In 2013, the Janjaweed were re-formed as the Rapid Support Forces, ostensibly under the Sudanese army. After Mr. Bashir’s ouster and arrest, the RSF leader, General Mohamed Hamdan Dagalo, commonly known as Hemedti, entered a power-sharing deal with the Sudanese army commander, Abdel Fattah al-Burhan, currently the de facto head of state. Hemedti was once an active Janjaweed fighter in Darfur. Under the internationally sponsored agreement, Hemedti was supposed to bring his paramilitary forces under army control, but he reneged, and that’s when the fighting erupted in April between him and Gen. Burhan.

The conflict has continued mostly unabated since then, with periodic announcements of cease-fires that have quickly fallen apart. Thousands of people have been killed across the country, and more than 1 million have been displaced, according to the United Nations.

The failure to disband the Janjaweed fighters early on — bringing them into a power-sharing deal instead of disarming them — is what led to the current crisis. But there is plenty of blame to go around, as outside powers have long meddled in Sudan’s affairs. The Russian paramilitary Wagner Group is widely reported to be assisting and supplying the Rapid Support Forces, which reportedly control lucrative gold mines and smuggling, giving them an independent line of financing for the conflict. China, for its part, welcomed then-President Bashir, indicted as a war criminal, to Beijing on two occasions, and President Xi Jinping greeted him as “an old friend.”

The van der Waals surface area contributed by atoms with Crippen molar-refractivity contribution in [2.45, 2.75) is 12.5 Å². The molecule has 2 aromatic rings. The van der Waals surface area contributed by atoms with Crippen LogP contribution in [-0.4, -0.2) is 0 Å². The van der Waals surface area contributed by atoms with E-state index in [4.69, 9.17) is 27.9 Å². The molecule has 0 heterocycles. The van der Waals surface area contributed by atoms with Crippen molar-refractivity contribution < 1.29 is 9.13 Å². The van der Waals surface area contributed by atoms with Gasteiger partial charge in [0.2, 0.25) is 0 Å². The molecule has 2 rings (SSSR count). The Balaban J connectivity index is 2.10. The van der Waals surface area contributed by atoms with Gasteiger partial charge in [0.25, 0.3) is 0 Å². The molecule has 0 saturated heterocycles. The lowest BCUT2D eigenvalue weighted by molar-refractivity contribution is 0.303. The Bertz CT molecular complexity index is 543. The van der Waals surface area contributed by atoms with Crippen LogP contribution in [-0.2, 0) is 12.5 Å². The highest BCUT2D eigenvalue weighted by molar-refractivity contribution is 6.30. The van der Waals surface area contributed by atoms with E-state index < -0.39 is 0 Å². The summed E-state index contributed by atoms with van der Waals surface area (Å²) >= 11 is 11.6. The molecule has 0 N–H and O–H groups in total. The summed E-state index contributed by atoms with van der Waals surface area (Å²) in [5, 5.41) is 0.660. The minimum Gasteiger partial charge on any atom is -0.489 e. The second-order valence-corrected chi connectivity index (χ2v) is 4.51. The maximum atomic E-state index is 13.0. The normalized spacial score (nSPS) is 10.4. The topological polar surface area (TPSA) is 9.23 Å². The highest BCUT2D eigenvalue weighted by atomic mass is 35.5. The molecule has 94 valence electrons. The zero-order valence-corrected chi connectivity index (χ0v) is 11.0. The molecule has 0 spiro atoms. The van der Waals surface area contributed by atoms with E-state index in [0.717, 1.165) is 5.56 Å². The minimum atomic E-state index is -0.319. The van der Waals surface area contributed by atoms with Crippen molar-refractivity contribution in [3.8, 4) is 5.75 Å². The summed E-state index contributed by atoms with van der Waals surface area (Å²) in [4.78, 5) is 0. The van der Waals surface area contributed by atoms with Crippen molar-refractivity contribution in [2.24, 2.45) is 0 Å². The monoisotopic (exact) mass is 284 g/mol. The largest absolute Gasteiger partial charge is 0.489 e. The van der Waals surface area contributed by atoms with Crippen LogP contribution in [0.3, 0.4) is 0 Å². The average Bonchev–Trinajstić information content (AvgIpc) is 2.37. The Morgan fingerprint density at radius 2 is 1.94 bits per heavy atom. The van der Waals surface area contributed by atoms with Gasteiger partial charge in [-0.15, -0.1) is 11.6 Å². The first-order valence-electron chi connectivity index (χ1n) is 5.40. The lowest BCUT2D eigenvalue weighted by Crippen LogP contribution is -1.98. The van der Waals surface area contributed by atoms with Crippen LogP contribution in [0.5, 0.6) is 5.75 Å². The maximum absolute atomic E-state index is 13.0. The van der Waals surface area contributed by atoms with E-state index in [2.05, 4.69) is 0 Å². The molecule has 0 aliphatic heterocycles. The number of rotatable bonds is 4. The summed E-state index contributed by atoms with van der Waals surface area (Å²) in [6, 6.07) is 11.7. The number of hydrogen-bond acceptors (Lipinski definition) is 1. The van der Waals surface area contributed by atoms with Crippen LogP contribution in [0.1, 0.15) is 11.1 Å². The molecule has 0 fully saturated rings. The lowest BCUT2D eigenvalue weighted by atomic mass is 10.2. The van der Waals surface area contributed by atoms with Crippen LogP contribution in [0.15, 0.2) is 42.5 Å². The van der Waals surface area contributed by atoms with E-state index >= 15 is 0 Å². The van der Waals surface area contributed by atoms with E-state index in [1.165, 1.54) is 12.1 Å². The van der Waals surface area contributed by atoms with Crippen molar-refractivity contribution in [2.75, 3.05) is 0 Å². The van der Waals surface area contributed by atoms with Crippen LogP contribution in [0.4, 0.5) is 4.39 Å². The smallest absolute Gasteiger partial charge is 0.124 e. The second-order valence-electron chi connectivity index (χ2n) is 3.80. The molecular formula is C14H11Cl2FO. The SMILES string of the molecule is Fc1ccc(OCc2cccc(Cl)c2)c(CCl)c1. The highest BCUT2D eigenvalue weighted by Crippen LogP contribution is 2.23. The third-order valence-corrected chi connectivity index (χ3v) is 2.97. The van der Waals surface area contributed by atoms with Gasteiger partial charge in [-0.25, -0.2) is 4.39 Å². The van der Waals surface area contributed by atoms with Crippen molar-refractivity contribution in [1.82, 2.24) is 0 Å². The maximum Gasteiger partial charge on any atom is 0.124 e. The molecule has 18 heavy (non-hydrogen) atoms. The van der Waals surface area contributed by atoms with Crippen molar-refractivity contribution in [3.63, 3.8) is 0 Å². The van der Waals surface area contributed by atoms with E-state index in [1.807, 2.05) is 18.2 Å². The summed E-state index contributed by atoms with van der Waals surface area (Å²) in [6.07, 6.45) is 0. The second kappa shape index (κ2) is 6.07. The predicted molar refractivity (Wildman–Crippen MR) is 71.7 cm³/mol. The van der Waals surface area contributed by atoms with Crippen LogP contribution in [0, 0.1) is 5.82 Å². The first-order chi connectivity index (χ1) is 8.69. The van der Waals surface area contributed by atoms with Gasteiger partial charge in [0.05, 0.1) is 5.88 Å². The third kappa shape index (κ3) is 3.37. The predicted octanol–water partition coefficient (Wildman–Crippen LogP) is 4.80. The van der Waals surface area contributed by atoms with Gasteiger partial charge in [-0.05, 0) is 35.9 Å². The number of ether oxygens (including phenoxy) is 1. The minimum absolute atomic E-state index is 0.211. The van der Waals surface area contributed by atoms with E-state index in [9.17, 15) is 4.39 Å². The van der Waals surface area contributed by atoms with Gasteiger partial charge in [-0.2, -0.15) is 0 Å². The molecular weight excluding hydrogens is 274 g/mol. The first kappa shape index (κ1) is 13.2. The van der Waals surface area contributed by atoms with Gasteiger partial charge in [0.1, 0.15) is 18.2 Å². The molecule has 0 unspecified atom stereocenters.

After repeated episodes of widespread ethnic cleansing — Cambodia, Rwanda, Bosnia, Rakhine state in Myanmar — the world pledges never again, but little action is taken until it is too late. Now we are seeing again the beginnings of what could become a new genocide, and the question is whether there will be any preventive action besides statements of concern and condemnation.

One idea recently floated is for the ICC to immediately open new cases of war crimes for the atrocities unfolding in Darfur. That should be done immediately, as a deterrent to future crimes. The U.N. Security Council should also take more forceful action, starting with declaring an emergency. Humanitarian corridors need to be opened to allow badly needed food and medical supplies to get to trapped civilians. And Sudan’s influential neighbors, specifically Egypt and Saudi Arabia, should exert all their leverage to bring the warring generals to heel. Time is running out, for the people of Sudan and of Darfur.

The Post’s View | About the Editorial Board

Editorials represent the views of The Post as an institution, as determined through debate among members of the Editorial Board, based in the Opinions section and separate from the newsroom.

Members of the Editorial Board and areas of focus: Opinion Editor David Shipley; Deputy Opinion Editor Karen Tumulty; Associate Opinion Editor Stephen Stromberg (national politics and policy); Lee Hockstader (European affairs, based in Paris); David E. Hoffman (global public health); James Hohmann (domestic policy and electoral politics, including the White House, Congress and governors); Charles Lane (foreign affairs, national security, international economics); Heather Long (economics); Associate Editor Ruth Marcus; Mili Mitra (public policy solutions and audience development); Keith B. Richburg (foreign affairs); and Molly Roberts (technology and society).

Source link